schc515 | Graduate

Legal And Ethical Issues In Counseling And Schools

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This course covers the legal and ethical responsibilities of the counseling professional, particularly related to counseling in schools. Students learn to interpret and act upon situations appropriately and effectively. Content includes issues such as client rights, confidentiality, duty to warn and protect, dual relationships, supervision and consulting, ethics with special populations, and ethical decision-making models.

This graduate-level course is 6 This course is available to take individually or To enroll, speak with an Enrollment Representative.

Course details:

Credits: 3
Continuing education units: XX
Professional development units: XX
Duration: 6

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    Application of Law and Ethics to Dimensions of Counseling Practice and Research, Counselor Ethics in the Community

    • Demonstrate the application of ethical decision making and legal principles.
    • Explain the need for ethical principles to protect research subjects and relate those principles to research conducted by counselors and counselor educators.
    • Apply ethical principles and practices in relationship to interactions counselors undertake with other professionals in the community setting.
    • Develop an awareness of school counseling and its implications for counselor roles, practices, and collaboration within the system.

    Counseling Children, Families, and Groups

    • Apply ethical principles to privileged communications in group, couples, and family situations.
    • Identify issues related to changing family structure.
    • Examine legal rights to confidentiality and privacy of minors.
    • Examine the legal rights of custodial and noncustodial parents.

    Code of Ethics: Principles, Practices, and Competence in Practice

    • Articulate elements of professional identity, including ACA, NBCC, and ASCA.
    • Examine the influence and interaction of personal values on professional identity.
    • Examine and interpret the main content areas of the ACA Code of Ethics, the ASCA Ethical Standards, and the NBCC Code of Ethics.
    • Identify components of scope of practice.
    • Assess the need to manage risk in relationship to scope of practice.
    • Examine the mechanisms for the enforcement of ethical codes.

    Client Rights, Malpractice, Unprofessional Conduct, and the Duty to Protect

    • Explain the concepts of confidentiality, privileged communication, and privacy and their ethical and legal implications in counseling.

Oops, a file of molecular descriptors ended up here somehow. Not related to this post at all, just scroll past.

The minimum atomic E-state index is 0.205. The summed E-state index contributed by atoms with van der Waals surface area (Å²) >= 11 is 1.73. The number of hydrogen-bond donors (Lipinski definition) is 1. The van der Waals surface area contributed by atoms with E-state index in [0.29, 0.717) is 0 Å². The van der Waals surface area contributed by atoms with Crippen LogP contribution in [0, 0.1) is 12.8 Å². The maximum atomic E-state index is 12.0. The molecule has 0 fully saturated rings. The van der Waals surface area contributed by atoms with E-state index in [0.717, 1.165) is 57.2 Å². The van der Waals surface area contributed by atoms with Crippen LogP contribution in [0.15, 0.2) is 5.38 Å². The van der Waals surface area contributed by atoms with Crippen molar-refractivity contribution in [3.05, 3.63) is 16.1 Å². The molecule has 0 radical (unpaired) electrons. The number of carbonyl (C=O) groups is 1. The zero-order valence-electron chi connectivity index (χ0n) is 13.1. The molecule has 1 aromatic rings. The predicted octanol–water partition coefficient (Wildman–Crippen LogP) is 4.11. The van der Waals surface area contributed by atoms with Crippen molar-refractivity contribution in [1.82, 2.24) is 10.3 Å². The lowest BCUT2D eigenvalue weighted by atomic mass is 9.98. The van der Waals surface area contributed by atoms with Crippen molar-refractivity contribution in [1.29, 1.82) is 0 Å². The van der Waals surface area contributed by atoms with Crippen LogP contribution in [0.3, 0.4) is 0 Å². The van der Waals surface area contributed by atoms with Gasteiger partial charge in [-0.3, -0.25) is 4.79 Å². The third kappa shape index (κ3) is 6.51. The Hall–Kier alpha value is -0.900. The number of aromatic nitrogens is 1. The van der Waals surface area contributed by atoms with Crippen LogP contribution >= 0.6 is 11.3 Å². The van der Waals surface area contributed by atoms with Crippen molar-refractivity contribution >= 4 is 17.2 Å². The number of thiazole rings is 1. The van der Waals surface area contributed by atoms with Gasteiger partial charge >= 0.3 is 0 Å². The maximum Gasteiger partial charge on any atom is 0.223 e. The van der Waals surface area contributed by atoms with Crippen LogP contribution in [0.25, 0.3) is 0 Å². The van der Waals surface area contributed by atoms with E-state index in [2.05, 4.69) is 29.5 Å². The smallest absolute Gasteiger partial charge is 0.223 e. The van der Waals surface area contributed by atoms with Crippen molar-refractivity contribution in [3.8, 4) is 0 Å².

• Identify the elements and the role of informed consent in counseling and develop and use informed consent procedures.
    • Review the application of HIPAA and FERPA in relationship to student rights and school counseling practice.
    • Examine unique ethical challenges in web-based counseling and the use of technology in the schools.
    • Distinguish the elements of negligence, malpractice, and unprofessional conduct.
    • Articulate the requirements of the duty to warn and the duty to protect in cases of danger to self and danger to others.
    • Identify the duty to report unprofessional conduct by colleagues and articulate the pros and cons of this duty.
    • Examine strategies for risk management related to counseling practices and documentation.
    • Review key federal and state laws governing the practice of school counseling.

    Multiple Relationships,Boundary Issues Evaluation, Testing, and Diagnosis

    • Evaluate ethical and legal dilemmas in multiple relationships in counseling.
    • Examine ethical and legal issues in the areas of diagnosis, testing, and evaluation.
    • Examine personal concept of self and how this relates to professional identity and professional relationships.
    • Recognize the limited role of school counselors in evaluation, testing, and diagnosis.

    Supervision, Consultation and Being a Culturally Competent Counselor

    • Identify the professional roles that may legitimately exist as multiple relationships.
    • Differentiate between personal and professional relationships and examine the elements of conflict that are represented in multiple and mixed professional and personal roles.
    • Examine the supervision and consultation roles of faculty in counselor education programs.
    • Examine the legal and ethical expectations of working in a multicultural and diverse environment.
    • Recognize special ethical concerns that pertain to counseling individuals who are of differing sexual orientations, cultural identities, and ethnic origins.
    • Identify the three goals of ethical multicultural practice: self-awareness, knowledge, and skills.
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    Transferability of credit is at the discretion of the receiving institution. It is the student’s responsibility to confirm whether or not credits earned at University of Phoenix will be accepted by another institution of the student’s choice.